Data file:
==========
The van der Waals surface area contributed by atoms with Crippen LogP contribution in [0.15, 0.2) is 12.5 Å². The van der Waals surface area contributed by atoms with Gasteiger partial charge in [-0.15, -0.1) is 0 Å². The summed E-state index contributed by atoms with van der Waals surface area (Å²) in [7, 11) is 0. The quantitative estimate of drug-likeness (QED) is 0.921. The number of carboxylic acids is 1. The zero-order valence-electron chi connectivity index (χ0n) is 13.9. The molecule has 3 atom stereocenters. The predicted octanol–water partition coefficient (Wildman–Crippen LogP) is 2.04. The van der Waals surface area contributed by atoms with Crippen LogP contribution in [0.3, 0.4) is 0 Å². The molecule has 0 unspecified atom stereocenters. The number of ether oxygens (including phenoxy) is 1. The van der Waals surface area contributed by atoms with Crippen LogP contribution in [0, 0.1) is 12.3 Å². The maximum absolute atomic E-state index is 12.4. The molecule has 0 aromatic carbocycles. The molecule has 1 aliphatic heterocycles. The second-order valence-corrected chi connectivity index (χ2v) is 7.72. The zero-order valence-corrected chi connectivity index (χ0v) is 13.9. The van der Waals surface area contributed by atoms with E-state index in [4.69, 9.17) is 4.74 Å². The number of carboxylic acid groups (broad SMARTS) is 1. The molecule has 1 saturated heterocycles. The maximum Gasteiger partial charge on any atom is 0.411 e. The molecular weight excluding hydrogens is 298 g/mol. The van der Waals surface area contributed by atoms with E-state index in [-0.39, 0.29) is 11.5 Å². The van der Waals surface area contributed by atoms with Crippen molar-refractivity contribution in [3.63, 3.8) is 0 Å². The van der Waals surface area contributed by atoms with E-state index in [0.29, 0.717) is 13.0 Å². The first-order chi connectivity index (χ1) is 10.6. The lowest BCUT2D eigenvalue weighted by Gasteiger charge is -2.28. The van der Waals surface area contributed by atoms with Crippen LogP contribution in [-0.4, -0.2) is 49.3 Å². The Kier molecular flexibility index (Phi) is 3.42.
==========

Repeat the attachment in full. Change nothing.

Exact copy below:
The van der Waals surface area contributed by atoms with Crippen LogP contribution in [0.15, 0.2) is 12.5 Å². The van der Waals surface area contributed by atoms with Gasteiger partial charge in [-0.15, -0.1) is 0 Å². The summed E-state index contributed by atoms with van der Waals surface area (Å²) in [7, 11) is 0. The quantitative estimate of drug-likeness (QED) is 0.921. The number of carboxylic acids is 1. The zero-order valence-electron chi connectivity index (χ0n) is 13.9. The molecule has 3 atom stereocenters. The predicted octanol–water partition coefficient (Wildman–Crippen LogP) is 2.04. The van der Waals surface area contributed by atoms with Crippen LogP contribution in [0.3, 0.4) is 0 Å². The molecule has 0 unspecified atom stereocenters. The number of ether oxygens (including phenoxy) is 1. The van der Waals surface area contributed by atoms with Crippen LogP contribution in [0, 0.1) is 12.3 Å². The maximum absolute atomic E-state index is 12.4. The molecule has 0 aromatic carbocycles. The molecule has 1 aliphatic heterocycles. The second-order valence-corrected chi connectivity index (χ2v) is 7.72. The zero-order valence-corrected chi connectivity index (χ0v) is 13.9. The van der Waals surface area contributed by atoms with E-state index in [4.69, 9.17) is 4.74 Å². The number of carboxylic acid groups (broad SMARTS) is 1. The molecule has 1 saturated heterocycles. The maximum Gasteiger partial charge on any atom is 0.411 e. The molecular weight excluding hydrogens is 298 g/mol. The van der Waals surface area contributed by atoms with E-state index in [-0.39, 0.29) is 11.5 Å². The van der Waals surface area contributed by atoms with Crippen molar-refractivity contribution in [3.63, 3.8) is 0 Å². The van der Waals surface area contributed by atoms with E-state index in [0.29, 0.717) is 13.0 Å². The first-order chi connectivity index (χ1) is 10.6. The lowest BCUT2D eigenvalue weighted by Gasteiger charge is -2.28. The van der Waals surface area contributed by atoms with Crippen LogP contribution in [-0.4, -0.2) is 49.3 Å². The Kier molecular flexibility index (Phi) is 3.42.